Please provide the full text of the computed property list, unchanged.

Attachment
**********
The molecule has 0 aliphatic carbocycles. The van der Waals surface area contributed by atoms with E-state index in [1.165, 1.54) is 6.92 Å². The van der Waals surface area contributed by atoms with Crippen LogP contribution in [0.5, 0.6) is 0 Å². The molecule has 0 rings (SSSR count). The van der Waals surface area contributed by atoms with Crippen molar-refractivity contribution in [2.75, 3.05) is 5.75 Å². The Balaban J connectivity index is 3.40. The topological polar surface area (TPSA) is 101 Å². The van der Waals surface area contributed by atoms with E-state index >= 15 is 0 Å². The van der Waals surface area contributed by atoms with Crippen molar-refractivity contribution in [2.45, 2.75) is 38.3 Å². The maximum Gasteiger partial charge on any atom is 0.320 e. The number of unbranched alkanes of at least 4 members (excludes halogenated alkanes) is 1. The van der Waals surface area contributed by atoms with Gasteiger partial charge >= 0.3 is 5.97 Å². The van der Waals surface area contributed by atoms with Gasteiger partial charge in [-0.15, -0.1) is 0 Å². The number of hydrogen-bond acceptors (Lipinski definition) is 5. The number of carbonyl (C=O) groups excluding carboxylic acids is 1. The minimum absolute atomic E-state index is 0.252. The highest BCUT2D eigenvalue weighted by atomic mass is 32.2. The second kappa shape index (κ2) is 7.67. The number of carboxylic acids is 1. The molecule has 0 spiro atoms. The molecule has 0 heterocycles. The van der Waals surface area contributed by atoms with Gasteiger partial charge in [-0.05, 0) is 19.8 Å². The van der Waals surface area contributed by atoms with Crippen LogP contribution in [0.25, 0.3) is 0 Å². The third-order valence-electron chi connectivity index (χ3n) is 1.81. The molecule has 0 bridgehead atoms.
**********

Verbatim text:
The molecule has 0 aliphatic carbocycles. The van der Waals surface area contributed by atoms with E-state index in [1.165, 1.54) is 6.92 Å². The van der Waals surface area contributed by atoms with Crippen LogP contribution in [0.5, 0.6) is 0 Å². The molecule has 0 rings (SSSR count). The van der Waals surface area contributed by atoms with Crippen molar-refractivity contribution in [2.75, 3.05) is 5.75 Å². The Balaban J connectivity index is 3.40. The topological polar surface area (TPSA) is 101 Å². The van der Waals surface area contributed by atoms with E-state index >= 15 is 0 Å². The van der Waals surface area contributed by atoms with Crippen molar-refractivity contribution in [2.45, 2.75) is 38.3 Å². The maximum Gasteiger partial charge on any atom is 0.320 e. The number of unbranched alkanes of at least 4 members (excludes halogenated alkanes) is 1. The van der Waals surface area contributed by atoms with Gasteiger partial charge >= 0.3 is 5.97 Å². The van der Waals surface area contributed by atoms with Gasteiger partial charge in [-0.15, -0.1) is 0 Å². The number of hydrogen-bond acceptors (Lipinski definition) is 5. The number of carbonyl (C=O) groups excluding carboxylic acids is 1. The minimum absolute atomic E-state index is 0.252. The highest BCUT2D eigenvalue weighted by atomic mass is 32.2. The second kappa shape index (κ2) is 7.67. The number of carboxylic acids is 1. The molecule has 0 spiro atoms. The molecule has 0 heterocycles. The van der Waals surface area contributed by atoms with Gasteiger partial charge in [-0.05, 0) is 19.8 Å². The van der Waals surface area contributed by atoms with Crippen LogP contribution in [0.25, 0.3) is 0 Å². The third-order valence-electron chi connectivity index (χ3n) is 1.81. The molecule has 0 bridgehead atoms.